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Country foods: Sale of game in the North leaves Inuit society conflicted

IQALUIT, Nunavut - The hunter grabs one of his delicacies by its furry, frozen ear and waves it in the air. "Caribou heads for sale!" he cries. "Caribou heads for sale!" Eager for the makings of a tasty soup, customers flock to his table at an open-air market in Iqaluit, where fresh-from-the-land food has been on occasional offer since 2010. Tables piled with caribou, seabirds, seaweed, seal — the "country foods" of the traditional Inuit diet — sell out in minutes.

Manitoba doesn't have right to know about apprehended kids on reserves: chiefs

WINNIPEG - Manitoba's top aboriginal leaders say the province doesn't have the right to know about or track children seized by child welfare agencies on reserves. Creating a centralized system that tracks all children receiving protection services was a key recommendation from a recent inquiry into the death of Phoenix Sinclair, a five-year-old who fell through the cracks of the child welfare system and was murdered by her mother and mother's boyfriend.

Federal Court of Appeal upholds landmark ruling on rights of Metis

OTTAWA - The Federal Court of Appeal has largely upheld a landmark ruling that could extend Ottawa's responsibilities to hundreds of thousands of aboriginal people who are not affiliated with specific reserves and have essentially no access to First Nations programs, services and rights. Off-reserve aboriginals say the appeals court decision is yet another victory in what has been a long legal saga with the federal government.

Alberta First Nation closes golf course, cultural grounds over safety concerns

EDMONTON - An Alberta First Nation says it is closing its golf course and cultural grounds because a mortar shell was found on the property. Part of the Enoch Cree First Nation west of Edmonton was used between 1942 and 1944 by the British Commonwealth Air Training Plan to teach Allied crews navigation and bombing techniques. The First Nation says the government said practice or smoke bombs were used, but a consultant discovered that a 105-millimetre shell was found, and it's believed other munitions may have been used.

Tories table aboriginal education bill amid criticism from some First Nations

OTTAWA - The federal government has tabled its First Nations education bill despite complaints from some aboriginal organizations that it skimps on funding and fails to give natives direct control of their education systems. Aboriginal Affairs Minister Bernard Valcourt defended Bill C-33, dubbed the First Nations Control of First Nations Education Act, saying it meets the five conditions outlined by the Assembly of First Nations and chiefs during a meeting in December.

Humane Society International says it doesn't oppose Inuit subsistence sealing

MONTREAL - A spokeswoman for the Canadian arm of the Humane Society International is clarifying the group's position on the Inuit seal hunt, as a protest against TV star Ellen DeGeneres in the North gains support. Rebecca Aldworth says recent reports on the protests are mixing up subsistence sealing in Canada's North with the commercial hunt. She says animal protection groups oppose commercial sealing in Atlantic Canada by non-aboriginal people.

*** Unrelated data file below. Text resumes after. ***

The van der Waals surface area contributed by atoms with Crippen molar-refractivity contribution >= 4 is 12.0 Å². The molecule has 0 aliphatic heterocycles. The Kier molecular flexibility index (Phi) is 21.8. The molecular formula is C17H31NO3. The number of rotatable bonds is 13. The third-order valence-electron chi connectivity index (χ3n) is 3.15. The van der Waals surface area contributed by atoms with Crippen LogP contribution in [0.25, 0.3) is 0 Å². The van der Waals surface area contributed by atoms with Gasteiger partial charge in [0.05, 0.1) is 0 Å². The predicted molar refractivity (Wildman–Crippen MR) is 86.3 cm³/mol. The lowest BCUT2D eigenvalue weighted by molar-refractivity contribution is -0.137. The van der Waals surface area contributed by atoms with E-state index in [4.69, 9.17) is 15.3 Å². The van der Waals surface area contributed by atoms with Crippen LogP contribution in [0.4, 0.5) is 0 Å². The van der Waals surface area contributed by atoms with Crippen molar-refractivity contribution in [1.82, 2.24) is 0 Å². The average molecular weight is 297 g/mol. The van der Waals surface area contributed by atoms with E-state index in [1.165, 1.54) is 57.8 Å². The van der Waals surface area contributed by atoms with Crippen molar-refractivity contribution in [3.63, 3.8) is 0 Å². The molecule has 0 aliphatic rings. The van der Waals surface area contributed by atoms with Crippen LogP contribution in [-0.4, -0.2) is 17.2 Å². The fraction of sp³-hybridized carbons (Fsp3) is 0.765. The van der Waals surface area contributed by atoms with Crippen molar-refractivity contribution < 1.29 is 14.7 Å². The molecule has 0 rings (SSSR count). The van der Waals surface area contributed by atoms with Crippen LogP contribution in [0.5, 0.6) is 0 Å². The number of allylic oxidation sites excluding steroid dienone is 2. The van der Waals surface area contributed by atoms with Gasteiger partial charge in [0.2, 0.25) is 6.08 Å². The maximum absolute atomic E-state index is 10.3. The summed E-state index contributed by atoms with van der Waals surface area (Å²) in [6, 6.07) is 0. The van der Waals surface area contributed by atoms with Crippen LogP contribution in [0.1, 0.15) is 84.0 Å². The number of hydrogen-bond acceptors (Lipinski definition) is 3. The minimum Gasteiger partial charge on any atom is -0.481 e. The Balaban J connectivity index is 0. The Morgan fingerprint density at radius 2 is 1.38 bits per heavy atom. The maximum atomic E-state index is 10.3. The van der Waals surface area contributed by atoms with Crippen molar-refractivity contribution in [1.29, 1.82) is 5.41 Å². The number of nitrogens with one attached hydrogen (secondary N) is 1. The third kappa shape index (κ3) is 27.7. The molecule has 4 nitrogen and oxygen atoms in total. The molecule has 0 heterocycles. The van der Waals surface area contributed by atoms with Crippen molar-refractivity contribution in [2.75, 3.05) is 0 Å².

Inuit land claims group organizing giant sealfie to protest Ellen's Oscar selfie

IQALUIT, Nunavut - A group that oversees Inuit land claims is organizing a giant photo op to counter the celebrity selfie taken by Ellen Degeneres at the Oscars last month. Degeneres donated $1.5 million of the money raised by the star-studded picture to the Humane Society of the United States, an organization that fights seal hunting. In response, Inuit across Nunavut have been using social media to post "sealfies'' — pictures of themselves wearing sealskin clothes, standing beside freshly killed seals or looking forward to enjoying a tasty seal meal.

Online classroom brings southern experts to Arctic students

IQALUIT, Nunavut - The students are in the Arctic, but now the teachers can be anywhere. Nunavut is launching a program today that uses technology developed by Cisco Systems to bring experts from across North America into classrooms in Iqaluit. Students that have never seen a frog can now link to a university biology lab to see one being dissected. The interactive, high-definition online video also connects southern students to their northern peers to give them their first close look at Inuit traditions such as kayak-building.

Native trappers defend Canada forests from logging

Beyond a clear-cut in Quebec's far north -- marked by a sign that reads "the road of destruction ends here" -- aboriginal Canadians are fighting for an ancient forest and their traditional hunting rights. Canada's boreal forest is the largest intact forest in the world, comprising one-third of the forest circling the North Pole above the 50th parallel. In this remote part of Quebec province, just south of the frozen Broadback River, the coniferous forest is home to hundreds of wildlife species including the endangered woodland caribou.

Inuit take on Ellen's Oscar selfie after money goes to anti-sealing group

IQALUIT, Nunavut - It's selfie versus sealfie. Canadian Inuit are taking on a famous photo by Ellen DeGeneres at the Oscars after the celebrity gave some of the money raised from the star-studded picture to a group that fights seal hunting. "Once in a while, a new pretty blond celebrity comes along and drowns our voice out," Alethea Arnaquq-Baril, an Inuk from Iqaluit who's organizing the protest, said Thursday. "I was surprised to see this time it's Ellen."
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